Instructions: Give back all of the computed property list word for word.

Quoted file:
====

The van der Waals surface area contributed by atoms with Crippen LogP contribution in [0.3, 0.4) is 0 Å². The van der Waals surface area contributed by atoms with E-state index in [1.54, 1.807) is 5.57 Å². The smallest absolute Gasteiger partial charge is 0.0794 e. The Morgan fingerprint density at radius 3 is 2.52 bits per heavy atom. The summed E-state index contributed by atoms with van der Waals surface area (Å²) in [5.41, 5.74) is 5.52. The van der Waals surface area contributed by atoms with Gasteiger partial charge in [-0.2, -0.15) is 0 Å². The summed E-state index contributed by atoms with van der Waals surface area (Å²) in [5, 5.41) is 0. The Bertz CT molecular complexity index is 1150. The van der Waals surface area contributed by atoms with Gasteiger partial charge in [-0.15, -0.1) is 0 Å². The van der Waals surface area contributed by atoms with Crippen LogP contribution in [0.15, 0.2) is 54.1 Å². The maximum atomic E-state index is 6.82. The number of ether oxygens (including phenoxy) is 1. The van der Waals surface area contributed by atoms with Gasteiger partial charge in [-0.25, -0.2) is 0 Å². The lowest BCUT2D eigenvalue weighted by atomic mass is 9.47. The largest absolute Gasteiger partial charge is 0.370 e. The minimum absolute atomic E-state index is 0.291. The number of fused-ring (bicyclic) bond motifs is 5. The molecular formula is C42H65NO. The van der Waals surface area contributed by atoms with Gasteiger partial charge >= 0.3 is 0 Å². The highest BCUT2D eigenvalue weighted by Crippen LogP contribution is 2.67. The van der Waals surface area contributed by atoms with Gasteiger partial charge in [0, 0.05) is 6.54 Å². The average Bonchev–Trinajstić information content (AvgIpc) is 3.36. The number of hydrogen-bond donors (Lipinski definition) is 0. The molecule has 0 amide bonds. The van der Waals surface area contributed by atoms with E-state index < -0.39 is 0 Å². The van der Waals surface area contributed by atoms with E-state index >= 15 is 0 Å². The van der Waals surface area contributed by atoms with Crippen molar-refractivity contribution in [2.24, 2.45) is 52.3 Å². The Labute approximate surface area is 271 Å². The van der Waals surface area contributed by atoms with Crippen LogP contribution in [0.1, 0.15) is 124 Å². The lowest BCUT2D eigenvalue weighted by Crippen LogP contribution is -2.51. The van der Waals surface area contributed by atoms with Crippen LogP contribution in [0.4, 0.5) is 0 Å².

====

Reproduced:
The van der Waals surface area contributed by atoms with Crippen LogP contribution in [0.3, 0.4) is 0 Å². The van der Waals surface area contributed by atoms with E-state index in [1.54, 1.807) is 5.57 Å². The smallest absolute Gasteiger partial charge is 0.0794 e. The Morgan fingerprint density at radius 3 is 2.52 bits per heavy atom. The summed E-state index contributed by atoms with van der Waals surface area (Å²) in [5.41, 5.74) is 5.52. The van der Waals surface area contributed by atoms with Gasteiger partial charge in [-0.2, -0.15) is 0 Å². The summed E-state index contributed by atoms with van der Waals surface area (Å²) in [5, 5.41) is 0. The Bertz CT molecular complexity index is 1150. The van der Waals surface area contributed by atoms with Gasteiger partial charge in [-0.15, -0.1) is 0 Å². The van der Waals surface area contributed by atoms with Crippen LogP contribution in [0.15, 0.2) is 54.1 Å². The maximum atomic E-state index is 6.82. The number of ether oxygens (including phenoxy) is 1. The van der Waals surface area contributed by atoms with Gasteiger partial charge in [-0.25, -0.2) is 0 Å². The lowest BCUT2D eigenvalue weighted by atomic mass is 9.47. The largest absolute Gasteiger partial charge is 0.370 e. The minimum absolute atomic E-state index is 0.291. The number of fused-ring (bicyclic) bond motifs is 5. The molecular formula is C42H65NO. The van der Waals surface area contributed by atoms with Gasteiger partial charge >= 0.3 is 0 Å². The highest BCUT2D eigenvalue weighted by Crippen LogP contribution is 2.67. The van der Waals surface area contributed by atoms with Gasteiger partial charge in [0, 0.05) is 6.54 Å². The average Bonchev–Trinajstić information content (AvgIpc) is 3.36. The number of hydrogen-bond donors (Lipinski definition) is 0. The molecule has 0 amide bonds. The van der Waals surface area contributed by atoms with E-state index < -0.39 is 0 Å². The van der Waals surface area contributed by atoms with E-state index >= 15 is 0 Å². The van der Waals surface area contributed by atoms with Crippen molar-refractivity contribution in [2.24, 2.45) is 52.3 Å². The Labute approximate surface area is 271 Å². The van der Waals surface area contributed by atoms with Crippen LogP contribution in [0.1, 0.15) is 124 Å². The lowest BCUT2D eigenvalue weighted by Crippen LogP contribution is -2.51. The van der Waals surface area contributed by atoms with Crippen LogP contribution in [0.4, 0.5) is 0 Å².